Shawn Slocum (D): While buoyed by good individual performances by kicker Mason Crosby and punter Tim Masthay, Slocum's units took a nose-dive compared the previous few seasons. The built-in excuse is that after suffering so many injuries, the special teams was comprised of practice-squad and street free agent types in the latter half of the year, but even early in the season, the Packers special teams weren't performing well. The bright spot was the punt return unit, sparked by Micah Hyde, ranking seventh in the NFL with an average return of 11.3 yards. The rest of the Packers special teams units ranked 30th in kickoff returns (20.3 ypr), 29th in opponent kickoff returns (26.0 ypr) and 29th in opponent punt returns (13.1).
Mason Crosby (B+): The rebound performance of Mason Crosby ranks right behind Johnny Jolly's comeback in terms of the team's feel-good stories in 2013. After ranking dead last in the NFL with a 63.6 field-goal percentage last season, Crosby turned in a career-high 89.2 percent in 2013, plus two more cold-weather, postseason field goals and 100 percent on all extra-point attempts. Whereas Crosby was just 2-9 on field goals of 50-plus yards in 2012, he made 5-7 in 2013, including a long of 57 yards, the longest outdoor field goal in team history. In the offseason, Crosby agreed to a restructured, incentive-laden contract, bringing down his guaranteed money from $2.6 million to just $800,000 and ended up earning back every penny of his original contract in bonuses. The downside is that Crosby's 89.2 field-goal percentage ranked just 13th in the NFL as so many other kickers enjoyed unprecedented success. His kickoff average of 61.8 ranked 22nd in the NFL, although he was frequently asked for directional kickoffs and did better in that regard than Tim Masthay. Crosby's one onside kick attempt was recovered.
Tim Masthay (B-): Masthay continued to be a solid, consistent force at punter in 2013 and the argument could be made that he's the best punter in Packers history. He has the highest gross and net punting average in franchise history, highlighted by a career-high 39.0 net punting average in 2013. Masthay's net average ranked just 21st in the NFL, but when taking into account the environment he played in, his standing looks a whole lot better. If there's one area he could use improvement, Masthay had a career-low 22 punts downed inside the 20 in 2013. In almost half the amount of kickoffs as Mason Crosby (21 vs. 41), Masthay had more touchbacks (17 vs. 13). The issue with Masthay on kickoffs was that he was more prone to mis-hitting them and wasn't able to kick directionally with quite the same precision as Crosby.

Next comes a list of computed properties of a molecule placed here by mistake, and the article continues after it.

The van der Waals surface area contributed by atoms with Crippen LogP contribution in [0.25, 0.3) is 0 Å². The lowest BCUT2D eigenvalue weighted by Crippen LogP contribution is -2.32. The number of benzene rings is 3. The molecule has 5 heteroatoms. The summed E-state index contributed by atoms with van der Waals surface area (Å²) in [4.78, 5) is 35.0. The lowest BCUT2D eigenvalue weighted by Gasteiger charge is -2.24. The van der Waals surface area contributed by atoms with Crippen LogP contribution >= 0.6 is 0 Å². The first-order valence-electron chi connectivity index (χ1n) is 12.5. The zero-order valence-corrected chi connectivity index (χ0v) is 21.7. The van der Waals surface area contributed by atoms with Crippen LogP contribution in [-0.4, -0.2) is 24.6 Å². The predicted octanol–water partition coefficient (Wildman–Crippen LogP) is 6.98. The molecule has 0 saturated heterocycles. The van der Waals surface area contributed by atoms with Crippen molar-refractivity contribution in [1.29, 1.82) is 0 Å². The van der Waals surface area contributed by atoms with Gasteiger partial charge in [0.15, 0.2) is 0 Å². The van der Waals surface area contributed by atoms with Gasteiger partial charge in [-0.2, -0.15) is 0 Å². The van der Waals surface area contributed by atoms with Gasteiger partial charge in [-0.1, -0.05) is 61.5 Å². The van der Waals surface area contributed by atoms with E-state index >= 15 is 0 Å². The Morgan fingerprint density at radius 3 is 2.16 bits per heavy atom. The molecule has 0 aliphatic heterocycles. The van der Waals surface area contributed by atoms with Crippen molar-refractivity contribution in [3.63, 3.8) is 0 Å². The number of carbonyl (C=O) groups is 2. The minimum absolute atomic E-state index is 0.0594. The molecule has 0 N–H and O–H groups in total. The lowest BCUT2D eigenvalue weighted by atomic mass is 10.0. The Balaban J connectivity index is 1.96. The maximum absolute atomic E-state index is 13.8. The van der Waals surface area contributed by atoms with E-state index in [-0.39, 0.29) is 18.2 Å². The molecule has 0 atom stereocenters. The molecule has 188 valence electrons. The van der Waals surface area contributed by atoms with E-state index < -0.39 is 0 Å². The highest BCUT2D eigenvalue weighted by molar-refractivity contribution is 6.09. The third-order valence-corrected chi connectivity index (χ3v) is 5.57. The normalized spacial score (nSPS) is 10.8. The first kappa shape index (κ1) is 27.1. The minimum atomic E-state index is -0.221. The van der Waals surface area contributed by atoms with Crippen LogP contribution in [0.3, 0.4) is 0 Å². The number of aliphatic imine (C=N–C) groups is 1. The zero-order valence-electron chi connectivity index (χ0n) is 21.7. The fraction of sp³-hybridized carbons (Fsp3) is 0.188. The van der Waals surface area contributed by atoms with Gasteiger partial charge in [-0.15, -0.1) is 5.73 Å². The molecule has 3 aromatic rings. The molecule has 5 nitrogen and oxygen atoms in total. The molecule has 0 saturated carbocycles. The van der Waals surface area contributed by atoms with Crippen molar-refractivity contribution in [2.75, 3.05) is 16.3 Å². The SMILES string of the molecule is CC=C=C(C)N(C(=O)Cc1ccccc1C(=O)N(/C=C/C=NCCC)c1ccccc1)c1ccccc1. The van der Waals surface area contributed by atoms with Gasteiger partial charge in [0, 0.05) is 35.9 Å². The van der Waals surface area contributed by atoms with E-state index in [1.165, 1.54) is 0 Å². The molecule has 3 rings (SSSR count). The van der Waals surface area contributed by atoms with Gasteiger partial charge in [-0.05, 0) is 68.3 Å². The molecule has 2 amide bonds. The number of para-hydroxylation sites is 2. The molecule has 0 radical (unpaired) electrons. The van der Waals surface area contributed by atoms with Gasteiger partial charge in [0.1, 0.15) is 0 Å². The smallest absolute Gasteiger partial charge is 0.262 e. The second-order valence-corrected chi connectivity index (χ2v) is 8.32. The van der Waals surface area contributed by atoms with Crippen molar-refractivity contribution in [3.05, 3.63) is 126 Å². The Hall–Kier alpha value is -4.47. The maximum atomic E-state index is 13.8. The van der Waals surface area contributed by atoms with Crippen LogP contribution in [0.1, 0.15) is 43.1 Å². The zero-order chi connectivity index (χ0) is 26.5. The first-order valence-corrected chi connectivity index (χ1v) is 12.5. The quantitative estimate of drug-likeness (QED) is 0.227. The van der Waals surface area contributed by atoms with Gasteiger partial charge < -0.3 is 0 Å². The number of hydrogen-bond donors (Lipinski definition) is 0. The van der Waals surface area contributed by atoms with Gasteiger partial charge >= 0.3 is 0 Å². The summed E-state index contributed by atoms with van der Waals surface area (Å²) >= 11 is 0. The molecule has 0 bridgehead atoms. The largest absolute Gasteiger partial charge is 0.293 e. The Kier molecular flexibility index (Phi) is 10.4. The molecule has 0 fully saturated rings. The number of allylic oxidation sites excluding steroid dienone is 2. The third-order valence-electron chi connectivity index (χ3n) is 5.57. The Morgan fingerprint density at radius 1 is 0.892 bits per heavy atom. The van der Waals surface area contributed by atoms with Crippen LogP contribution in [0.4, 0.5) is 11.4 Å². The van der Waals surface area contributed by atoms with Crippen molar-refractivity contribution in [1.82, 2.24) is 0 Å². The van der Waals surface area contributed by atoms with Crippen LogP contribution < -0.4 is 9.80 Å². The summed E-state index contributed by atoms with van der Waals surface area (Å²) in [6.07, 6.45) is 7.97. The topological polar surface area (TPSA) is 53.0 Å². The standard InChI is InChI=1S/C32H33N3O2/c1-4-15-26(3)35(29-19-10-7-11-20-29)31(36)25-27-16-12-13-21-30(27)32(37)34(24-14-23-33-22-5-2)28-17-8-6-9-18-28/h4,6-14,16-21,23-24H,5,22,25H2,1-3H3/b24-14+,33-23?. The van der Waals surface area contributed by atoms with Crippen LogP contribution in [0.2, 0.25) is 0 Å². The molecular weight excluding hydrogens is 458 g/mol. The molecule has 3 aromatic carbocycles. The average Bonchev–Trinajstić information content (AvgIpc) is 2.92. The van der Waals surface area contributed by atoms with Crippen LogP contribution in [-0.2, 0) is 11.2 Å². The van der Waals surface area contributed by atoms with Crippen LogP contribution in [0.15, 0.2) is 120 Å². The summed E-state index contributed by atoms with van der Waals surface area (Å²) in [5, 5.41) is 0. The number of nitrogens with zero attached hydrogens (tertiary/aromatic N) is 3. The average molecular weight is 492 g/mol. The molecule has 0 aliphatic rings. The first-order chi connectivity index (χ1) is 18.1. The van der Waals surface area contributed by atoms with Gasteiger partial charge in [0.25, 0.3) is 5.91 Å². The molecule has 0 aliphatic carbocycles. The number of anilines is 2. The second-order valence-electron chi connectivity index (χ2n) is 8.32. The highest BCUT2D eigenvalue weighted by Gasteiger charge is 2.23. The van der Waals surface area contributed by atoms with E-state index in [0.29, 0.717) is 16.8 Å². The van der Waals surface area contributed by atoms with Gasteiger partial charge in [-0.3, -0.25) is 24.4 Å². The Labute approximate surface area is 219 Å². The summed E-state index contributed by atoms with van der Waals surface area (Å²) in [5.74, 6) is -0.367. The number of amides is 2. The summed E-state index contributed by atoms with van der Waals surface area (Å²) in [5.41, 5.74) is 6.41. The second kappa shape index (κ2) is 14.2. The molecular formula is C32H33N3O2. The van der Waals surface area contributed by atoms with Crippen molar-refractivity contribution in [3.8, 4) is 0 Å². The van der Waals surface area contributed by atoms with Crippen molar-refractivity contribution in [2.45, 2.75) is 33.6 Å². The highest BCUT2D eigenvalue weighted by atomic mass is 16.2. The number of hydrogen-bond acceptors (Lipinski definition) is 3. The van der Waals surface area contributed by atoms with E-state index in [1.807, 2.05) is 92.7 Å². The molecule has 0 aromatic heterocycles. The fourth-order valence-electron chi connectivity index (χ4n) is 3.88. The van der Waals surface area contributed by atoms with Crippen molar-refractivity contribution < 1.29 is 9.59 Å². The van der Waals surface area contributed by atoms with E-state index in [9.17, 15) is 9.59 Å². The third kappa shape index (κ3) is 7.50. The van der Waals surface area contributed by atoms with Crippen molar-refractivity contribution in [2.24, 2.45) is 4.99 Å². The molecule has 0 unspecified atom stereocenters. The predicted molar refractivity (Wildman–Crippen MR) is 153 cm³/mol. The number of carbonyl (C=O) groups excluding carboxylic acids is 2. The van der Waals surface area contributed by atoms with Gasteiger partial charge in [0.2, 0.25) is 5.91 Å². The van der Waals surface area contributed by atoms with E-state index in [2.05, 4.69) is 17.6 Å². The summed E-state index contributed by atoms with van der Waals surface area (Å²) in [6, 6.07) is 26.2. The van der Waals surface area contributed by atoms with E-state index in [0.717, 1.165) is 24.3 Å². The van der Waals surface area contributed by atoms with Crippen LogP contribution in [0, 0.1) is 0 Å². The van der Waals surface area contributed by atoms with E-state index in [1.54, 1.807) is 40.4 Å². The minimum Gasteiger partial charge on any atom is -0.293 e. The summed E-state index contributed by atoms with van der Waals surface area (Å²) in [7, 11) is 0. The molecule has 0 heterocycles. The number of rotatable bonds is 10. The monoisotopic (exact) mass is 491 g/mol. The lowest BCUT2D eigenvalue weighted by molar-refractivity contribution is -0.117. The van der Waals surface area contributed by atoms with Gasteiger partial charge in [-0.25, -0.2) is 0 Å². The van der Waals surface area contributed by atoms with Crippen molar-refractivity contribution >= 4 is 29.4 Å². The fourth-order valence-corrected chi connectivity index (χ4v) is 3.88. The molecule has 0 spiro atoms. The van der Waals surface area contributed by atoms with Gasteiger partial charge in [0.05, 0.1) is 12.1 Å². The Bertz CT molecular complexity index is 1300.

Brett Goode (C+): If grading long snappers on a pass/fail basis, Goode gets a "pass." For the sixth consecutive season, he still hasn't had a single snap that's resulted in a turnover, although Goode seemed to have several off-target snaps that made it difficult for Masthay either as a punter or a holder. In today's new-age NFL in which long snappers are rarely asked to block due to NFL rules not allowing rushers to line up over center, athletic long snappers who can cover downfield are becoming more valuable. Goode is among the slower long snappers in the league, making just one tackle in 2013. But as long as he doesn't turn the ball over, Goode is worth his weight in gold.
Brian Carriveau is the author of the book "It's Just a Game: Big League Drama in Small Town America," and editor of Cheesehead TV's "Pro Football Draft Preview." To contact Brian, email email@example.com.